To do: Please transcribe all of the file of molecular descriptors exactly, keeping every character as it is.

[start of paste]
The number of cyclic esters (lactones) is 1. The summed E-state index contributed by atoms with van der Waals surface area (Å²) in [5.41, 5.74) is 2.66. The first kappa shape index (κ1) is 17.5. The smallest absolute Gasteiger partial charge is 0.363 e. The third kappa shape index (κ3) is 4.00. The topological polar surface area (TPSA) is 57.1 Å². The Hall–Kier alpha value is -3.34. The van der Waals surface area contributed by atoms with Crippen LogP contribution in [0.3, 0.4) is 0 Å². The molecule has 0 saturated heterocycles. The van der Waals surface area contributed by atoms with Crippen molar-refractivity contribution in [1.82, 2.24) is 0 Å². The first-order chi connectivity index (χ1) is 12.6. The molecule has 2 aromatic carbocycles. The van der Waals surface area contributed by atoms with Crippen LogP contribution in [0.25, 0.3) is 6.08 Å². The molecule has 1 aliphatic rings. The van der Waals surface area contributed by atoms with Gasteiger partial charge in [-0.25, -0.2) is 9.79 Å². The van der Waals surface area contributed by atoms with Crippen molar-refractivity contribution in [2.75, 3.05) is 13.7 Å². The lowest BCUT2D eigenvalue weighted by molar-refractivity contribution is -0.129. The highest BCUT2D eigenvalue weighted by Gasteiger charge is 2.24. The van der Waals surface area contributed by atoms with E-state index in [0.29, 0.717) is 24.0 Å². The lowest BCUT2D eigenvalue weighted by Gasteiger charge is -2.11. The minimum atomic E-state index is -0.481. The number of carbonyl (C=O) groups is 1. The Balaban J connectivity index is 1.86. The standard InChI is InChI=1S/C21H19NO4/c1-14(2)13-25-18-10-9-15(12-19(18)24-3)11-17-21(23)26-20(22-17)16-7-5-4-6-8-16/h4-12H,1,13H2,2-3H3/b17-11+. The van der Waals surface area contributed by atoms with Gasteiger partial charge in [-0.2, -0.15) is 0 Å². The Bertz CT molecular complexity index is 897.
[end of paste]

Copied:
The number of cyclic esters (lactones) is 1. The summed E-state index contributed by atoms with van der Waals surface area (Å²) in [5.41, 5.74) is 2.66. The first kappa shape index (κ1) is 17.5. The smallest absolute Gasteiger partial charge is 0.363 e. The third kappa shape index (κ3) is 4.00. The topological polar surface area (TPSA) is 57.1 Å². The Hall–Kier alpha value is -3.34. The van der Waals surface area contributed by atoms with Crippen LogP contribution in [0.3, 0.4) is 0 Å². The molecule has 0 saturated heterocycles. The van der Waals surface area contributed by atoms with Crippen molar-refractivity contribution in [1.82, 2.24) is 0 Å². The first-order chi connectivity index (χ1) is 12.6. The molecule has 2 aromatic carbocycles. The van der Waals surface area contributed by atoms with Crippen LogP contribution in [0.25, 0.3) is 6.08 Å². The molecule has 1 aliphatic rings. The van der Waals surface area contributed by atoms with Gasteiger partial charge in [-0.25, -0.2) is 9.79 Å². The van der Waals surface area contributed by atoms with Crippen molar-refractivity contribution in [2.75, 3.05) is 13.7 Å². The lowest BCUT2D eigenvalue weighted by molar-refractivity contribution is -0.129. The highest BCUT2D eigenvalue weighted by Gasteiger charge is 2.24. The van der Waals surface area contributed by atoms with E-state index in [0.29, 0.717) is 24.0 Å². The lowest BCUT2D eigenvalue weighted by Gasteiger charge is -2.11. The minimum atomic E-state index is -0.481. The number of carbonyl (C=O) groups is 1. The Balaban J connectivity index is 1.86. The standard InChI is InChI=1S/C21H19NO4/c1-14(2)13-25-18-10-9-15(12-19(18)24-3)11-17-21(23)26-20(22-17)16-7-5-4-6-8-16/h4-12H,1,13H2,2-3H3/b17-11+. The van der Waals surface area contributed by atoms with Gasteiger partial charge in [-0.2, -0.15) is 0 Å². The Bertz CT molecular complexity index is 897.